Below you can see our trellis system. David likes to prune the tomatoes down to two main stems and as they grow we wrap the twine higher and higher up the vine to provide support, anticipating the appearance of heavy fruits.

Tomatoes mid May 2009.

Tomatoes mid April 2009. Big difference!

The cherry tomatoes have very nice size.

We've had zucchini at market the past several weeks.


Not much is growing, that's what. The gray, rainy weather has dramatically slowed plant growth. While the outdoor crops are enjoying a nice drink, the ground is so mucky we can't work well in it - it is hard to weed and transplant and our tools gum up. Consequently we are working almost exclusively in the greenhouses. Good news for all you tomato lovers - boy, are those tomatoes getting some good attention these days!!


All of our hard work comes to fruition. Look at those beautiful greens. Visit us at the markets to sample! CSA members, you can start enjoying your 10% off! Click here for more information about becoming a CSA member.

Things to come in the near future . . .



Butterhead lettuce!

And things to come in the far future . . .




MARCH 2009:

The first plants are in the ground! Believe it or not, two of the three huge greenhouses pictured in the
Winter 2008-2009 entry are full!

At right, cabbage as far as the eye can see!

(Shhhh, don't tell, we are secretly (or not so secretly)
cabbage lovers!)

Below, 2 and 1/2 weeks later. Wow.

The cabbage is tucked into a layer of "plastic mulch" on the ground and then covered above with a blanket of translucent heat cloth ... and is in the greenhouse!

Even when your produce is locally grown, certified organic and tended by hand by people devoted to this labor of love, a surprising amount of resources are required to grow these plants and food generally as we know it.

Lettuce in the greenhouse. You can see the drip
tape we use to irrigate laid out on the bed.
The tape has tiny holes every 6 inches through which water emerges and drops directly where
it is needed; a nice way to conserve water.

The same lettuce 2 and 1/2 weeks later!

You never know as a farmer what your fate will be. Sunny, warm days this time of year make us delirious and, in turn, a few days of frost have us chewing our fingernails in anxiety. As market season approaches we worry, despite our best efforts, what will we bring given the influences of weather and insect?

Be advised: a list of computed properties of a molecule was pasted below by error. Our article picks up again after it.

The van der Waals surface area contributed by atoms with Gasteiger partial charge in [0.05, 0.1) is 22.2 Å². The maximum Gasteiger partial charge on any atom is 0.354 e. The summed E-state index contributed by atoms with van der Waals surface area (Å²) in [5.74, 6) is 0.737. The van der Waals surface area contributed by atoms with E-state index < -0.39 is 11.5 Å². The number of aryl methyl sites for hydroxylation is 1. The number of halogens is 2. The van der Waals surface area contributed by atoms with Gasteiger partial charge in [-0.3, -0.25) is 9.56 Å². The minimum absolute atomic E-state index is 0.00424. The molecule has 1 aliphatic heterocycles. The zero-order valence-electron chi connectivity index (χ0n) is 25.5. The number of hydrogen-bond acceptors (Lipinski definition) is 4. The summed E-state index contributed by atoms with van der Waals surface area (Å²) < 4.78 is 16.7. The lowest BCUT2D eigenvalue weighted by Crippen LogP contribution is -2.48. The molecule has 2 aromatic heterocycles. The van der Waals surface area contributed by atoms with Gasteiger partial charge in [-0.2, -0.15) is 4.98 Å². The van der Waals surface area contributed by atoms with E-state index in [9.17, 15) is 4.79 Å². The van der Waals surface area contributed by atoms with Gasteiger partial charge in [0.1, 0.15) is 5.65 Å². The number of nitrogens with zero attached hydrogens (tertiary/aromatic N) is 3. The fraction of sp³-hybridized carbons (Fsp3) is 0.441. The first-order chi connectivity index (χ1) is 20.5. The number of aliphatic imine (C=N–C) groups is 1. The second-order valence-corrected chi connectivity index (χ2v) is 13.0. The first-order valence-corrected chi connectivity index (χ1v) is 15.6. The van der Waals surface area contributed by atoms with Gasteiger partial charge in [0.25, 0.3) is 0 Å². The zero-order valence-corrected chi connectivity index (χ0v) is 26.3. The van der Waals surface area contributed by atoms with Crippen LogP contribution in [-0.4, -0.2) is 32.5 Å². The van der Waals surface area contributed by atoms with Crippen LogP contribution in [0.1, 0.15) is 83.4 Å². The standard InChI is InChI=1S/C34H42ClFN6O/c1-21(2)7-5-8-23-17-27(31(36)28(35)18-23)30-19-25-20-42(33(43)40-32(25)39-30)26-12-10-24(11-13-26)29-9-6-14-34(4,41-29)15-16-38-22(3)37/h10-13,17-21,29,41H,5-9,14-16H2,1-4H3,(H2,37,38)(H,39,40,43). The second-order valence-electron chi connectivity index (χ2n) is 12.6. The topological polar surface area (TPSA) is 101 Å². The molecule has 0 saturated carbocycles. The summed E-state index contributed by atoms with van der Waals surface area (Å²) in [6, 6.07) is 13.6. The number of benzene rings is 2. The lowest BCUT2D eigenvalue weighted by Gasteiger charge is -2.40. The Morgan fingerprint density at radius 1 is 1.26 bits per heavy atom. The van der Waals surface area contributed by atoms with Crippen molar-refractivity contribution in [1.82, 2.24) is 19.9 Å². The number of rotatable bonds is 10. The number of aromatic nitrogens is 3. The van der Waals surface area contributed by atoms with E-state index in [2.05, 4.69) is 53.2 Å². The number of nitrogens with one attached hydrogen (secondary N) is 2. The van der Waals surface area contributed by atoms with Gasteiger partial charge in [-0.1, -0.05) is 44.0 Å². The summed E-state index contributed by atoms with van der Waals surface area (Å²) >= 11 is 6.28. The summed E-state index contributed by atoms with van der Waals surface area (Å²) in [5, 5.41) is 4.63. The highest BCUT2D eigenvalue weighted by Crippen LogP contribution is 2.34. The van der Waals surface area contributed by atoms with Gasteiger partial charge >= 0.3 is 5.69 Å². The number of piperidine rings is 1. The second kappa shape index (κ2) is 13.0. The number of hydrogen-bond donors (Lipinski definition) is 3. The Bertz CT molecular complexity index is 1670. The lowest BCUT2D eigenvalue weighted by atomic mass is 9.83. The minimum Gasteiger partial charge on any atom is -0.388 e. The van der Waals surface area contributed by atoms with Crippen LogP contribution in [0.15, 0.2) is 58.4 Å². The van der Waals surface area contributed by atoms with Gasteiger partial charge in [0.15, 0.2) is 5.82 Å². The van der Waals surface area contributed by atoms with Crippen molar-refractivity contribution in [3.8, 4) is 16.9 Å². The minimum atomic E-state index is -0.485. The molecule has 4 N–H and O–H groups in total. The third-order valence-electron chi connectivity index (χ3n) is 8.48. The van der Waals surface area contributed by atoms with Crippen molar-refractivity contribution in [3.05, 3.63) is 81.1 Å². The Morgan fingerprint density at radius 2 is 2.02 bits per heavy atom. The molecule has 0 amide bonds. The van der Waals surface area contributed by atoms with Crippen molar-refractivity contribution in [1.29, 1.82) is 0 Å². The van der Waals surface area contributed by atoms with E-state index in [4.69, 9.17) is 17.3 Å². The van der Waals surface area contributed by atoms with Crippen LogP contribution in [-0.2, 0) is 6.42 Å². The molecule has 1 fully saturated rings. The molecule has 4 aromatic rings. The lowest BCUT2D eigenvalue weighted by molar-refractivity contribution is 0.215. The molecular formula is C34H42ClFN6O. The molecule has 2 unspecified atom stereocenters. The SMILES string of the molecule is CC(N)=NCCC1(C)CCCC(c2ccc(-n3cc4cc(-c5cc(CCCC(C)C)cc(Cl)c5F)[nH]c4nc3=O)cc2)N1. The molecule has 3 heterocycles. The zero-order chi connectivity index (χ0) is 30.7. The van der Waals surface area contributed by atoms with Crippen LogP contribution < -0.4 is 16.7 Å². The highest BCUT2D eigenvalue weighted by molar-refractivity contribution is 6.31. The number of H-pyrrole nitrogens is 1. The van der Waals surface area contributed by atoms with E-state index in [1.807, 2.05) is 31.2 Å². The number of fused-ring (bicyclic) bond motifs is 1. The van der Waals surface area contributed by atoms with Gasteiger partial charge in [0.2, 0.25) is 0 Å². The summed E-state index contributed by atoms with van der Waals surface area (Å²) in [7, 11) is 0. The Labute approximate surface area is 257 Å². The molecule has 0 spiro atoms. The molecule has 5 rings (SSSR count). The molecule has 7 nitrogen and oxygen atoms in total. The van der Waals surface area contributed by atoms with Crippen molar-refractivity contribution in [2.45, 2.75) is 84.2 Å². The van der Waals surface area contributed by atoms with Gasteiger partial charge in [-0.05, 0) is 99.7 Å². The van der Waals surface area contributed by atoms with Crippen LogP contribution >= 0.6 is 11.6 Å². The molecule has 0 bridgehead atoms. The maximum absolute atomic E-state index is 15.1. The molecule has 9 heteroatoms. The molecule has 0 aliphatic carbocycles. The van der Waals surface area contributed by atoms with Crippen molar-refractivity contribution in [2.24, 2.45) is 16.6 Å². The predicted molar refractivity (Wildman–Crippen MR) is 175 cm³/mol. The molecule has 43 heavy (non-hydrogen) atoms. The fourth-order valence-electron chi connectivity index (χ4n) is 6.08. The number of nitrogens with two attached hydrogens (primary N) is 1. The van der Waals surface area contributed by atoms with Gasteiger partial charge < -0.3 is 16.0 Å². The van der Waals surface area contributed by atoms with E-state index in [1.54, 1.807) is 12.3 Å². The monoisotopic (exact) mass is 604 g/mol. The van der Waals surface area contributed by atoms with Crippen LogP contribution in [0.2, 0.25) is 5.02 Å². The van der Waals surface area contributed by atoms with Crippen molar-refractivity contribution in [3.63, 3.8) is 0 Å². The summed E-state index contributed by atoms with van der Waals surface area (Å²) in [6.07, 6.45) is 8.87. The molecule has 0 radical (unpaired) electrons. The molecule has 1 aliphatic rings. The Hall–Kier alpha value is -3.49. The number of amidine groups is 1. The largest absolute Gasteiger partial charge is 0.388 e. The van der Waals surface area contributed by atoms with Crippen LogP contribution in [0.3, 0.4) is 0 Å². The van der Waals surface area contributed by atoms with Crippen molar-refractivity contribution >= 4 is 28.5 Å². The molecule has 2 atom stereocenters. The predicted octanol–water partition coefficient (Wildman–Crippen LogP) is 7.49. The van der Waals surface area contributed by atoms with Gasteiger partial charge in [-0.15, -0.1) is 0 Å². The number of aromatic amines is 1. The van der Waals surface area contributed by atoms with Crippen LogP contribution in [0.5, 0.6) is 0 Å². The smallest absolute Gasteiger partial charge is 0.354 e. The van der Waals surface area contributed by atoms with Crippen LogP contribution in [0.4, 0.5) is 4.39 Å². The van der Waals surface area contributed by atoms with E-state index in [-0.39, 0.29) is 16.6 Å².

I am pleased to report that we are just plain happy about the way everything has gone this year and have very minimal nail-chewing about the approach of the first Saturday Lane County Farmers Market on April 4th!!

PS: Come say hi on April 4th (and check out our fingernails.) CSA members, you can start enjoying your 10% off! Anyone interested, click here for more information about becoming a CSA member.


February sees the completion of our warm water propagation bed, a long-awaited dream come true.
And it was so easy!

Here you see the exposed tubes containing warm water which recirculates through the system.

Tubes partially covered with perlite and plants.

Above, the propagation bed in final form,
covered with plants and plastic. This photo
was taken three days later than the one above.

And, the same same plants one week later. Wow. These plants are ready to go in the ground.


In addition to the bodacious greenhouses you can see in the winter 2008-2009 entry, below, we also built a 100 foot long greenhouse for starting plants. The first round of seeding began in early January: kales, cabbages, lettuces, broccoli, cauliflower, collards, spinach, chard, cilantro, tatsoi, scallions, and (dare I say it?) basil.

Here you can see the first seedlings emerging! Winterbor green kale wins first place for germination.

WINTER 2008-2009

We built three 200 foot long houses over the past few months. It was a frosty day when many generous friends came to help us cover the frames with plastic. Thank you Alan, Deb, Shane, Missy, Melissa, Clint, Ann, Amber, and Isaac!

Before . .






And after . .







These greenhouses will allow us to grow a wider selection of vegetables beginning earlier in the year and will extend the harvest later into the season.

Check back for monthly updates on what's growing!